This is a repost from February, 2016.
Christopher Ash’s book, Discovering the Joy of a Clear Conscience, is a helpful resource on what the conscience is, how it works, and what it means to have it renewed and shaped by the Word. In chapter six Ash talks about the hardened conscience and takes some time to explain how people try to make their guilty conscience hurt less. Here are a few of the many was which people try to soothe their guilty conscience (I’ve edited these for the sake of space):
- Moral effort. Some people, troubled by a guilty conscience, respond by just trying harder to be good. They try extra hard not to sin. But, as John Owen noted in Indwelling Sin, people who do this find that sin is stronger than they had first thought, much to strong to defeat by their own moral effort. Paradoxically the renewed moral effort that was intended to make conscience hurt less, ends up with conscience hurting more.
- Escapism. The prophet Jonah, as he ran from God, had escaped in such a way that he could even sleep. That sleep is a picture of the escapism with which many in Western society run away from conscience. People ‘amuse themselves to death,’ spend time in a virtual world, on social networking, and try to create alternative identities to escape the guilty conscience.
- Blaming others. Conscience tells me it is my fault. But if I can persuade myself it is someone else’s fault, then I can neatly shift the blame and get away from the voice of conscience. This is the great evasion of the so-called victim culture, where we are all victims and no one is responsible any more.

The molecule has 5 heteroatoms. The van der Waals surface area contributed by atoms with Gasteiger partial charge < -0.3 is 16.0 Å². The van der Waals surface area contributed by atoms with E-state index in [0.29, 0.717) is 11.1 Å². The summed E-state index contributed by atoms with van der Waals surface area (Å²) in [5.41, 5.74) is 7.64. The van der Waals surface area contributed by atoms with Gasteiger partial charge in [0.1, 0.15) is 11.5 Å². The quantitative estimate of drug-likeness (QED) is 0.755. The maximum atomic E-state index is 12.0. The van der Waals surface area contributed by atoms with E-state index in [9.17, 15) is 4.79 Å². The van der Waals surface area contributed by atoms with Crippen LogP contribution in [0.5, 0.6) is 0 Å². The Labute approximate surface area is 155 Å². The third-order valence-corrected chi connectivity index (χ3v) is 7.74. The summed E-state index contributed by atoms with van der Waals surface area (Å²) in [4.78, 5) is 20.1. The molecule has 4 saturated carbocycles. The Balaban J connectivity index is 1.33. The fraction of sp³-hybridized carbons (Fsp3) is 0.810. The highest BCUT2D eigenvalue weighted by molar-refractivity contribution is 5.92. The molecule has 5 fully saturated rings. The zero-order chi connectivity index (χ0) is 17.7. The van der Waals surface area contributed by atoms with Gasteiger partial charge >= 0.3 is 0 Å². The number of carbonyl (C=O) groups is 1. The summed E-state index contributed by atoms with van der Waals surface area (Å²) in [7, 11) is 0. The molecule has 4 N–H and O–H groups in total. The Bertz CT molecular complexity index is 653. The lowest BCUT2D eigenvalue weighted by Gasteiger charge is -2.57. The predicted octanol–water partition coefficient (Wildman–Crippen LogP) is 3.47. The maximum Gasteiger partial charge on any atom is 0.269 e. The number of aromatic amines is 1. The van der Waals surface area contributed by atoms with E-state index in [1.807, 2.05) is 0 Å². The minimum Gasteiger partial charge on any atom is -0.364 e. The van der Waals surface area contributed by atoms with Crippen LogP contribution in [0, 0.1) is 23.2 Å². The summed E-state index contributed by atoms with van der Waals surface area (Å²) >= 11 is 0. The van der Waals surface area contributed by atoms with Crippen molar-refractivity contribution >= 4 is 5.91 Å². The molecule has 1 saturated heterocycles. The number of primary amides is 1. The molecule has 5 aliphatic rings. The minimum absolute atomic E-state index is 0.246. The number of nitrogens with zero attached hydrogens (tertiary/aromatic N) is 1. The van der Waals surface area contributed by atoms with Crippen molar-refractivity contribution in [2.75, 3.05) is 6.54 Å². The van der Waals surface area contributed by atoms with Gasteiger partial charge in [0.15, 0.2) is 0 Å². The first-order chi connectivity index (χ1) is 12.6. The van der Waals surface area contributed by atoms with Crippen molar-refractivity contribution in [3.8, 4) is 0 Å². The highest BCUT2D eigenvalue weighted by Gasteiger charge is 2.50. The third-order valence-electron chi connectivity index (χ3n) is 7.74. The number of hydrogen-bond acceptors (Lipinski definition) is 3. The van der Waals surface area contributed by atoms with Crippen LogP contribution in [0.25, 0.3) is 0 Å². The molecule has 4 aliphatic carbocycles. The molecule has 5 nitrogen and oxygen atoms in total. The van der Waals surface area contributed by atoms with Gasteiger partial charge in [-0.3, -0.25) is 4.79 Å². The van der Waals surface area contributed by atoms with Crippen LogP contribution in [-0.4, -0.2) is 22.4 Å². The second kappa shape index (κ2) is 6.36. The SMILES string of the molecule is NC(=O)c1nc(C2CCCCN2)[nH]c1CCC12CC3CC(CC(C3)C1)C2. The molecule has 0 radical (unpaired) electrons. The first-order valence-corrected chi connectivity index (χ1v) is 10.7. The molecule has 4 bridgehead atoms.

- Gradually desensitizing the conscience. Ignoring conscience gradually desensitizes this sensitive instrument. Paul writes about this in 1 Timothy 4:2. A native American described the conscience like this: ‘It is a little three-cornered thing inside of me. When I do wrong it turns round and hurts me very much. But if I keep doing wrong, it will turn so much that the corners become worn off and it does not hurt any more.’
- Self-righteousness. This is a strategy used sometimes by church-goers. Self-righteousness may make me feel better about my own conscience because I can compare myself favorably with those I think are worse than me.
Ash lists a few more then these, including rejecting the Bible, persuading ourselves that godliness is an external thing, and hearing the Word of God repeatedly without repenting. I appreciate this list because it will help me avoid unbiblical ways to soothe my conscience when it pains with guilt. If you struggle with a guilty conscience, or if you want your conscience formed more according to the Word, I highly recommend this book: Discovering the Joy of a Clear Conscience.